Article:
Customer Acquisition Cost: How to Calculate CAC [+Industry Benchmarks & Formulas to Know]

If you want to grow your ecommerce business, you need to attract new customers and make sure they stay loyal to your brand. But how much does it cost you to acquire each customer?

That's where Customer Acquisition Cost (CAC) comes in.

What does CAC stand for?

CAC stands for Customer Acquisition Cost. It's the total cost you spend to attract and acquire a new customer for your business.

What is Customer Acquisition Cost (CAC)?

Customer Acquisition Cost is a key metric that helps you calculate the cost-effectiveness of your marketing and sales campaigns. Knowing your CAC can help you:

  • Make data-driven decisions about budget allocation
  • Evaluate the effectiveness of your marketing and sales strategies
  • Forecast your revenue and growth potential
  • Benchmark your performance against your industry peers

Customer Acquisition Cost Use Case Scenarios

Here are some common scenarios where you might need to calculate your CAC:

  • When launching a new product
  • When entering a new market
  • When scaling your business
  • When optimizing your marketing and sales channels

How to Calculate Customer Acquisition Cost

Calculating your CAC may seem daunting at first, but the process is actually quite simple:

Step 1: Choose the time period for calculating.

Select a period of time (e.g., a month, a quarter, a year) and gather all the relevant data for that period.

Step 2: Calculate your CAC.

To calculate your CAC, divide the total cost of acquiring customers during the period by the number of new customers acquired during the same period.

Formula: Total cost of acquisition ÷ New customers acquired = CAC

Step 3: Compare your CAC to key business metrics.

Once you have your CAC, compare it to other key performance indicators (KPIs) such as Customer Lifetime Value (LTV) and Return on Investment (ROI). Ideally, your CAC should be lower than your LTV and your ROI should be positive.

Types of Costs to Include in a CAC Formula

There are several costs you should include when calculating your CAC:

Ad Spend

The cost of running advertising campaigns to attract new customers.

Employee Salaries

The cost of paying your marketing and sales staff involved in acquiring new customers.

Creative Costs

The cost of producing creative assets such as ads, landing pages, and videos.

Technical Costs

The cost of building and maintaining your website, mobile app, and other digital channels.

Publishing Costs

The cost of publishing your content on social media, search engines, and other platforms.

Production Costs

The cost of producing and shipping your products to new customers.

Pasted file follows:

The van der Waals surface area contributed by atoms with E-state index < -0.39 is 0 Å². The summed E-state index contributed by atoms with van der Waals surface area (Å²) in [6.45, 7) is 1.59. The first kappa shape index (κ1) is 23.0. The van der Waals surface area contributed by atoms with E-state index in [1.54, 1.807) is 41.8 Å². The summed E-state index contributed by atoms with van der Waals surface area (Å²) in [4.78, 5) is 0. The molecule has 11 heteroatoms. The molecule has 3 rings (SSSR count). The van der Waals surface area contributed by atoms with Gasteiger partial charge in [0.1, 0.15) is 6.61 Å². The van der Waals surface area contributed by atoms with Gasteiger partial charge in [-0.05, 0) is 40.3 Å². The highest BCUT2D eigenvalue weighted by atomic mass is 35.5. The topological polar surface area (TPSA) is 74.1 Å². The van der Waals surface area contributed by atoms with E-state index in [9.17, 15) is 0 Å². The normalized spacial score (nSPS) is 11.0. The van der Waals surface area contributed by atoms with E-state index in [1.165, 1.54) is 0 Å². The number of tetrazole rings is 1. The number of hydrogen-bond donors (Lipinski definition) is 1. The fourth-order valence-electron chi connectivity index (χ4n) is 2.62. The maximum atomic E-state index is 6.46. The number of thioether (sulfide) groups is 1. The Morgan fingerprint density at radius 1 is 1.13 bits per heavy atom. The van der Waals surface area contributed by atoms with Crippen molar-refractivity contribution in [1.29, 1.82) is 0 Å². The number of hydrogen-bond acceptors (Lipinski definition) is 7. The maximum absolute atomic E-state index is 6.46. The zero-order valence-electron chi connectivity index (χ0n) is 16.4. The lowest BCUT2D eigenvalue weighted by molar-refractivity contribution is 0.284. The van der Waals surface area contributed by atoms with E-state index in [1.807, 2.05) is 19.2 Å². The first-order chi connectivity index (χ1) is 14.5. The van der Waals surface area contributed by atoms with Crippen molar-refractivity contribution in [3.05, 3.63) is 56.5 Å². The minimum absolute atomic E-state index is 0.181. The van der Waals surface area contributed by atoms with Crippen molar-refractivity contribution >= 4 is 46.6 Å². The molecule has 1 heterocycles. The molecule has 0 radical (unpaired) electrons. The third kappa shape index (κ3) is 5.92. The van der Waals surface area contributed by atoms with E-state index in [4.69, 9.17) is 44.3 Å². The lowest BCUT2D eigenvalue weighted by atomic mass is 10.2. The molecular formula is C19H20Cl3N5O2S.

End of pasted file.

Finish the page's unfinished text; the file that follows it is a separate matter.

Inventory Upkeep

The cost of storing and managing your inventory to fulfill new customer orders.

Customer Acquisition Cost Examples

Let's look at some real-world examples of how to calculate CAC:

Example 1: A Software Company

A software company spent $10,000 on Google Ads in one month and acquired 50 new customers during the same period. Their CAC is:

$10,000 ÷ 50 = $200

Example 2: A Consumer Goods Company

A consumer goods company spent $50,000 on a social media campaign in one quarter and acquired 200 new customers during the same period. Their CAC is:

$50,000 ÷ 200 = $250

Example 3: A Manufacturing Company

A manufacturing company spent $100,000 on trade shows and events in one year and acquired 500 new customers during the same period. Their CAC is:

$100,000 ÷ 500 = $200

Example 4: A Real Estate Company

A real estate company spent $5,000 on print ads in one month and acquired 10 new customers during the same period. Their CAC is:

$5,000 ÷ 10 = $500

LTV to CAC Comparison

While CAC is a useful metric, it only tells you half the story. To truly understand the lifetime value of your customers, you need to compare your LTV to your CAC.

LTV to CAC Ratio

The LTV to CAC ratio is the key metric that determines your profitability and growth potential as a business. Ideally, your LTV should be at least three times higher than your CAC. That means you're earning enough revenue from each customer to cover your acquisition costs and make a profit.

Customer Costs by Industry

Customer Acquisition Costs can vary widely depending on your industry and niche. Some industries, such as software and B2B services, have higher CACs due to longer sales cycles and more complex buying processes. Others, such as consumer goods and e-commerce, have lower CACs due to higher purchase frequency and easier onboarding.

How to Improve Customer Acquisition Cost

If your CAC is higher than your LTV, or if you're simply looking to reduce your acquisition costs and boost your ROI, here are some strategies you can try:

  • Refine your target audience to attract more qualified leads
  • Optimize your landing pages and conversion funnel to increase your conversion rates
  • Test different ad formats and channels to find the most cost-effective ones
  • Invest in content marketing and SEO to attract organic traffic and build brand awareness
  • Create a referral program to incentivize your existing customers to refer new ones
  • Offer promotions and discounts to incentivize first-time buyers and increase retention

Wrapping Up

Now that you know how to calculate your CAC and compare it to other key metrics, you can make data-driven decisions to optimize your marketing and sales strategies and grow your business. Remember that CAC is just one piece of the puzzle, and you should also consider other factors such as LTV, ROI, and industry benchmarks when evaluating your performance.